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A photography exhibit capturing art made by crime victims, the exonerated, and family members of both. Through art, HEALING JUSTICE strives to restore the voices of those harmed and provide them with individual healing.

Through March 2021 in Chagrin Arts Joan P. Wenk Gallery


Healing Justice Art Projects


The Masks We Wear: We all develop self-protective disguises at times to bury the pain, hide our vulnerable selves from the world, and protect ourselves from getting hurt again. These "masks" evolve from emotional injuries or traumas that occur throughout our lifetimes, and we sometimes wear them so long that we forget our true selves, that part of us that was whole before we were broken. Creating physical representations of our masks offers a safe way to express why we don these disguises in the first place and provides us the freedom to remove them and begin healing.

If You Could Walk in My Shoes: Journeys that involve deep trauma are complicated, often invisible, and usually cover many miles. During the steps taken on those journeys, much of what we dreamed of and hoped for becomes lost while, simultaneously, new and unexpected things are gained. This project creates a “view” from the walker’s shoes and thereby invites the outside world to better understand the experiences of those who have suffered—and overcome—unimaginable harm.

Our Story Stones: Rocks are often synonymous with burdens. Like the burdens we carry throughout our lives, rocks have both weight and meaning attached to them. This project asks the artist to think about their burdens as chapters in their life’s story: How much weight do they carry, and what do they express? As the participant begins to think in these ways, the stories unfold with color and words, allowing the artist to illustrate and reveal the journey from beginning to end.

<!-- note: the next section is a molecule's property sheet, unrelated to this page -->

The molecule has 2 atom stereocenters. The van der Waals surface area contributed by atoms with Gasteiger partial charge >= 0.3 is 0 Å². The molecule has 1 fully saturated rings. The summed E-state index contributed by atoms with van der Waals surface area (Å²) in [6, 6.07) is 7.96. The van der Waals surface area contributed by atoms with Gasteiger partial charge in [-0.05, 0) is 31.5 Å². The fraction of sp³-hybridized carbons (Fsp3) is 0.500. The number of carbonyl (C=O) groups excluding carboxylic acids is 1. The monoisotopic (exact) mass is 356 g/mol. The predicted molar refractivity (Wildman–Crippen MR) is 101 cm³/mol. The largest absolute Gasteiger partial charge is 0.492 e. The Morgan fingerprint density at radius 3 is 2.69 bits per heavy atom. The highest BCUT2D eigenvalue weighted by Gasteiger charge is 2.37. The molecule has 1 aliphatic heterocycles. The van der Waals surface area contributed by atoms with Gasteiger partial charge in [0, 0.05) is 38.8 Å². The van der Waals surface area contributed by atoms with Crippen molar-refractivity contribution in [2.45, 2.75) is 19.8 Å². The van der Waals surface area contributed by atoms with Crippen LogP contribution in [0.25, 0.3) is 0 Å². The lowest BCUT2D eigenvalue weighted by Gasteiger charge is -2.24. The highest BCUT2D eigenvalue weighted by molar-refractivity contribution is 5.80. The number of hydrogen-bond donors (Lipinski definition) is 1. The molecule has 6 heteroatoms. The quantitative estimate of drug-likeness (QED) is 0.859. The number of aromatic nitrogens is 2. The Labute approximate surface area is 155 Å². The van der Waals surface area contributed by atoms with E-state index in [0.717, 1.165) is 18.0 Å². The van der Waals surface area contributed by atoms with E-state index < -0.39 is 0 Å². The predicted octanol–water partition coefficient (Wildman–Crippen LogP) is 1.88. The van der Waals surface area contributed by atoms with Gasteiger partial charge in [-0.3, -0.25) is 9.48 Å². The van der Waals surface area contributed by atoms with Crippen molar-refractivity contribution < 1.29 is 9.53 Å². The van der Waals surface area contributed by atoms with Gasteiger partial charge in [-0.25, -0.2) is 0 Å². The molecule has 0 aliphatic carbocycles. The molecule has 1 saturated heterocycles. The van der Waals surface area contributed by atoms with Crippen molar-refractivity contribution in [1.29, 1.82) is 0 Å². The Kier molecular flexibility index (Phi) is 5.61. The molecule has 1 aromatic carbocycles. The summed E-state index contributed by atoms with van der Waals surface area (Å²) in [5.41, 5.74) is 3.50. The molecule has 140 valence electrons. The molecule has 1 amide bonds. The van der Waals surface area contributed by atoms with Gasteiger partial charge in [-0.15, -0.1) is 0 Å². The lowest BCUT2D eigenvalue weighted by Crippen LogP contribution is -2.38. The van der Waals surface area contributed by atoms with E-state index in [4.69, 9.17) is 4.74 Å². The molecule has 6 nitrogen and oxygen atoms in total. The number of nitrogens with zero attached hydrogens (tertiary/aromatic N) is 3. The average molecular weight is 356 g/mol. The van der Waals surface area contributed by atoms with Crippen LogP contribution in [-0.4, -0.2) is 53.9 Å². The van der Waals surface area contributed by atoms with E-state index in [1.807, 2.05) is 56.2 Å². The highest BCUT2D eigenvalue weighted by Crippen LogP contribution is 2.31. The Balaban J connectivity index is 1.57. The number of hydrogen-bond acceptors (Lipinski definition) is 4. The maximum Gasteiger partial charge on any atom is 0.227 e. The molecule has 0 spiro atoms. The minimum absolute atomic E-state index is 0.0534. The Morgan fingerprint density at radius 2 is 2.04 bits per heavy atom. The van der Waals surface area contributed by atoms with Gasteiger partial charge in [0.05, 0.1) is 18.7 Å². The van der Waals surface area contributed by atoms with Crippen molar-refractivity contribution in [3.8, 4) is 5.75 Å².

The Lost and Found Box: When a person experiences long and complicated harm, such as trauma caused by a wrongful conviction, their hearts suffer many griefs and losses. But often these griefs and losses are accompanied by unexpected gifts, such as new friendships, loving memories, and emotional strength that would not otherwise have been discovered. This project asks the question, What did your heart lose? What did your heart find?



The Innocence Network features Jennifer Thompson, founder of Healing Justice and renowned author of “Picking Cotton” on International Wrongful Conviction Day. Learn about Healing Justice, her personal story, and the Freedon of Expression exhibit in the Chagrin Arts gallery.


"Picking Cotton: Our Memoir of Injustice and Redemption" by Jennifer Thompson


The New York Times best selling true story of an unlikely friendship forged between a woman and the man she incorrectly identified as her rapist and sent to prison for 11 years.

Stop by Chagrin Arts throughout January to read the powerful stories of those impacted by wrongful incarceration.

Exhibit Samples


Evin was convicted of first-degree murder based on flawed forensic testimony, despite being excluded from all DNA evidence found at the crime scene. After many appeals and efforts to win his freedom, Evin was exonerated with support from the prosecutor after spending 22 years in prison. Venus was a young child when her father was wrongly convicted. The Healing Justice retreat was the first time she got to spend with her father outside of prison walls.

Art photography by Magali DeVulpillieres

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